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# Predicting surf size from swell height.

With the advent of our nearshore modelling system we now show a 'nearshore wave height' for a great many locations. This will correspond closely to the exact size of the swell just outside the surfzone and, depending on tides and banks will match closely with the height of the breaking waves on the beach. This model automatically deals with all of the local issues we mention below:

What is swell height?
Our wave buoy data and our eight day forecasts both show open ocean swell height. This is the height of the swell as it travels in deep water towards our coasts. This isn't the same thing as the height of the wave on the beach that you're going to surf.

Is there a formula or simple bit of maths to convert Swell height to wave height?
No. Sorry. There are some rules of thumb circulating - for instance I've read that if the period is 11 seconds the heights will be the same. Unfortunately there are a number of other factors to take into account and these rules just don't hold up in practice.

What other factors influence breaking wave height?
Here is a short, and possibly not complete, list. Bear in mind that I am being incredibly brief here in covering some really complex topics. In time I hope to build more articles to explain further. The main point at the moment is to give you an idea of some of the basics:

• Bathymetry
The oceanographers word for the shape of the sea bed. This will have a big effect. Swell will slow as it enters shallower water and if travelling a distance in shallow water (eg. on the coastal shelf or near the beach) the swell will eventually lose energy and hence power and wave size when it hits the beach. ALternatively a deep water trench can effectively funnel and magnify a swell toward the beach (The South West of France having a perfect example).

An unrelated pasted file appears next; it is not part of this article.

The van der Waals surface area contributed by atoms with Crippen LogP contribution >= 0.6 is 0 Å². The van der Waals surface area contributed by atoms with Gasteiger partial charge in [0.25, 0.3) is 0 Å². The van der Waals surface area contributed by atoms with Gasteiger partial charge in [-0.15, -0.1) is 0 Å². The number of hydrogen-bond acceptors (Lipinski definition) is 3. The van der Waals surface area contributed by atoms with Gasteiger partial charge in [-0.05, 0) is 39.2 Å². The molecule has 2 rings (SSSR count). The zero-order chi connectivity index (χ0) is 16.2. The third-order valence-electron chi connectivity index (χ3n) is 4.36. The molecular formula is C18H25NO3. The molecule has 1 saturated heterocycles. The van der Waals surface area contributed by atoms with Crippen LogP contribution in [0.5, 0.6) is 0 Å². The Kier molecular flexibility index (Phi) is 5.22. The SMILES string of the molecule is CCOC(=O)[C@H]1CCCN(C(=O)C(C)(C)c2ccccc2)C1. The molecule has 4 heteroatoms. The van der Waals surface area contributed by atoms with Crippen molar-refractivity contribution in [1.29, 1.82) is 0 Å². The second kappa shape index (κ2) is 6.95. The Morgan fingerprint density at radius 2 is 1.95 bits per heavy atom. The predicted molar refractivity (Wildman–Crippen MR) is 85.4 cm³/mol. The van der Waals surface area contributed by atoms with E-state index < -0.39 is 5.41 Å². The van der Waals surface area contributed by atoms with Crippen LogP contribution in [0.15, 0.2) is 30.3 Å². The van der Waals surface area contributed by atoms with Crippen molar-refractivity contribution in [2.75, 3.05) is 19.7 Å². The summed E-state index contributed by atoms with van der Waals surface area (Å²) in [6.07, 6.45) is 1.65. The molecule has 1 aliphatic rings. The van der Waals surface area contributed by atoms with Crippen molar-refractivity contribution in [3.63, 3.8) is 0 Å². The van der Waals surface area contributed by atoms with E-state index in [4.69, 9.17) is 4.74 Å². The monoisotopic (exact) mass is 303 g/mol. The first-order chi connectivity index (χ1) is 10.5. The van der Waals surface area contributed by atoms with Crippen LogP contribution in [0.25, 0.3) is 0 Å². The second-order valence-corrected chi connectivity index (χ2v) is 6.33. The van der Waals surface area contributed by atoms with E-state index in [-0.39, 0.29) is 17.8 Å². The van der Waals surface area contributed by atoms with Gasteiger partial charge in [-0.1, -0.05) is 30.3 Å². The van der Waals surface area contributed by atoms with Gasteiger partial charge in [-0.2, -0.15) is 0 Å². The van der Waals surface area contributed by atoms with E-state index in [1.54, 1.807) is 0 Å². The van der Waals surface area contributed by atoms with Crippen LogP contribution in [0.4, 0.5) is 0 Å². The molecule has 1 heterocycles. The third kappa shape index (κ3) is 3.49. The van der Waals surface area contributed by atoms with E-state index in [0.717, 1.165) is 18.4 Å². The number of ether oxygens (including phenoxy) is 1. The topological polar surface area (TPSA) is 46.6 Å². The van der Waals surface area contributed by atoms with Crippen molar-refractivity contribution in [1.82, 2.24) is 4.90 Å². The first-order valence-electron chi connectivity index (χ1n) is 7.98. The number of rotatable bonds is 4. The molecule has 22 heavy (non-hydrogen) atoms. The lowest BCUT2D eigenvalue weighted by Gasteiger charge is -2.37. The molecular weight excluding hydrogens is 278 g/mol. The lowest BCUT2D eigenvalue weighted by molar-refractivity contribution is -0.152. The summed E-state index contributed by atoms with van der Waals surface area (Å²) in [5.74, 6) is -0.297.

• Beach shape
Really part of the general bathymetry but the makeup of the seabed where the waves actually break will have an effect. A swell hitting a lava reef from deep water will create a larger wave than the same sized swell moving up a gently sloping sandy beach. Even the state of the sandbars on a given beach on a given day will vary and affect this.
• Refraction
As I mentioned above swell moving into shallow water will slow down. With the right seabed shape (eg. a pointbreak) the wave nearer the beach will slow more than the swell still in deeper water. This effect will 'bend' the swell into the break and can increase the size of the breaking waves (in the case of concave refraction) or reduce it (in the case of convex). This effect is also dependant on the period of the swell and increases with higher periods.
• Local Winds
Strong local winds, either on or offshore will have an affect on the distance from the beach at which waves break and their height when they do so.
• Swell Direction
At its very most obvious the wrong swell direction may mean that the open ocean swell at the buoy NEVER hits your beach at all. More subtly the angle of the swell will alter the way the swell is affected by most of the other factors listed here and the quality and shape of the wave as it does break.
• Swell Period
This is the time between waves in a set. Because there is a fixed mathematical relationship between this distance and the speed of the wave you know that longer period=faster waves. Faster waves have more energy and, depending on the seabed shape and other factors listed will tend to create larger breaking waves - particularly at reef or point breaks (also note the relationship between higher periods and increased refraction mentioned above).

So what can be done to make use of this open ocean data?
It's not all doom and gloom. Clearly there is strong relationship between the swell and the wave! If all other factors are equal its reasonable to assume that todays 20ft@12secs swell will produce a wave something like twice the size of yesterdays 10ft@12secs swell. Many of the factors above (bathymetry as a good example) won't change day to day for your local beach. You won't need to understand exactly how they are working to figure out what makes your favorite break tick. How you approach finding out what does is up to you. You could, if you were really keen, just keep a diary of each session at your local spot, and note the buoy/forecast conditions and the actual conditions. Or a more relaxed approach of just checking the two together will mean that you do get a real feel for what sort of conditions to look for over time.

The good news is it is possible to get it pretty much wired for your favorite beach and, while it might take a bit of time and practise, it's possible to really increase the number of good calls and score alot more water time as a result...

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Many of these articles are older and some are less relevant now than the used to be. All will be replaced shortly.